This is not what we did with the Thingy.  We took the Gospels and work through them together.  Everything we do…EV-ERY-TH-ING…comes directly out of conversations in Scripture.  Sure, it is contextually interpreted (I’m a good Newbigin student)…but I can show you exactly where we got it and explain why we do it.  (I can also tell you why we don’t do things other churches do and explain why.)

For those Baptists out there right now taking pause, think through your practices.  Is your stuff (your building, the use of your money, your weekly activities) grounded in Scripture? 

The Thingy – 1 / Normal Church – 0

2. The Priesthood of the Believer – Baptists believe followers of Jesus can go directly to God; no human mediator is needed for an individual to encounter Christ.

Now I shall offend some people.  Buckle up.  The truth hurts baby!

The propagation of the celebrity, CEO, all-dominate, visionary pastor model diminishes (and even threatens to destroy) the priesthood of the believer.  Our current consumer church culture has led us (the people) to become dependent on these celebrity teachers for our relationship with God.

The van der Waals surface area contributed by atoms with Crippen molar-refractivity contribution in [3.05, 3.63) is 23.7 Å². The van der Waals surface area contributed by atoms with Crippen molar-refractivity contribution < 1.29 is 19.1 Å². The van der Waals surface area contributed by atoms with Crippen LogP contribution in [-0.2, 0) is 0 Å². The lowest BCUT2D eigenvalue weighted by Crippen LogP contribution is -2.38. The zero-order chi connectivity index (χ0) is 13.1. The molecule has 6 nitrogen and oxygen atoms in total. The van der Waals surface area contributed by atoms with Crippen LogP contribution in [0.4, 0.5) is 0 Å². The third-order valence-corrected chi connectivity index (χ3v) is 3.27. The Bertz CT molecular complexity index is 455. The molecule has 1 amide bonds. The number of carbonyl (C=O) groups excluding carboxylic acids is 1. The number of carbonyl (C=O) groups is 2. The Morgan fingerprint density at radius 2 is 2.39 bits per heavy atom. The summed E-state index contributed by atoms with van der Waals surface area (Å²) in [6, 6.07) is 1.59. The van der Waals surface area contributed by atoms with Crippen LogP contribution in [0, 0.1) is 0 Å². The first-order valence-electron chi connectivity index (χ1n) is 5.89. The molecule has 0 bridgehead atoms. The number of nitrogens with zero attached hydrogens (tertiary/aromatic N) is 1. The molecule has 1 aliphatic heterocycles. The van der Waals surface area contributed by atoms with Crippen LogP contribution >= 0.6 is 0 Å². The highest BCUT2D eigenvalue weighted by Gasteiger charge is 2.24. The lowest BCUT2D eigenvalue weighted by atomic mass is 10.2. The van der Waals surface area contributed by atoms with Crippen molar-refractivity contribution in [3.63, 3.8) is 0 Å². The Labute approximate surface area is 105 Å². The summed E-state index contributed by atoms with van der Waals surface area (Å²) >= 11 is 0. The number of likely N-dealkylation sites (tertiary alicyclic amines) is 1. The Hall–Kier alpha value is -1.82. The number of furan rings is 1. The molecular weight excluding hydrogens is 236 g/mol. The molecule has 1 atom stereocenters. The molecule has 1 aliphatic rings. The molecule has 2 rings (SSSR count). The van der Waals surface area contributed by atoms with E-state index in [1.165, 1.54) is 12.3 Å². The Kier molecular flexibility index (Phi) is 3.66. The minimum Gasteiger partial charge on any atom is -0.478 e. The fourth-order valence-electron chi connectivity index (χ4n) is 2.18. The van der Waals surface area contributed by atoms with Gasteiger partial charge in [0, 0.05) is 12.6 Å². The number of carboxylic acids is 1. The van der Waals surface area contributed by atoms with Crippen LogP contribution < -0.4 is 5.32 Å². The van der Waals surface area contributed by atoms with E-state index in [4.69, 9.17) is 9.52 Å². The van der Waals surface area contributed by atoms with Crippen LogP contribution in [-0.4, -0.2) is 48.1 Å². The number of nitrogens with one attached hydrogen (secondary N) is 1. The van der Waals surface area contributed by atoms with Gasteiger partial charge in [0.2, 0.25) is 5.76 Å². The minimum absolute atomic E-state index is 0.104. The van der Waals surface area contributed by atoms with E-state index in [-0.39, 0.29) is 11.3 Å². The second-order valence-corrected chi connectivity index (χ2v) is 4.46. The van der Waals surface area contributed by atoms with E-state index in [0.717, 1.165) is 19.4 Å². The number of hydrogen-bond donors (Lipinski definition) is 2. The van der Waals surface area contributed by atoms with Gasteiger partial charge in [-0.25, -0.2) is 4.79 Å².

“No?” you say.  “This is ridiculous,” you say. 

How many times have you heard a church member say the phrase, “I need ___________ (insert any of the following: good teaching, more time in the worship service, time to sit and listen, time to be fed by the pastor, etc…) in this season of my life.”

NO!  NO!  NO!  NO!  NO!

We do not need a human mediator to encounter Christ.  When Baptists need to be fed we open the Word!  We pray!  We go out and share the Gospel!  We don’t listen to teachers.  We don’t sit in comfortable chairs and feed off the devotional life of another.  NO!  

Now don’t get me wrong.  I like a good teacher as much as the next guy; but the strength of my faith, the health of my relationship with God will never be dependent on listening to another person. 

We are Baptists people.  The frontiersmen of the faith.  The MacGyvers of Christianity.  All we need to survive in the wild is a pocket knife and a paper clip.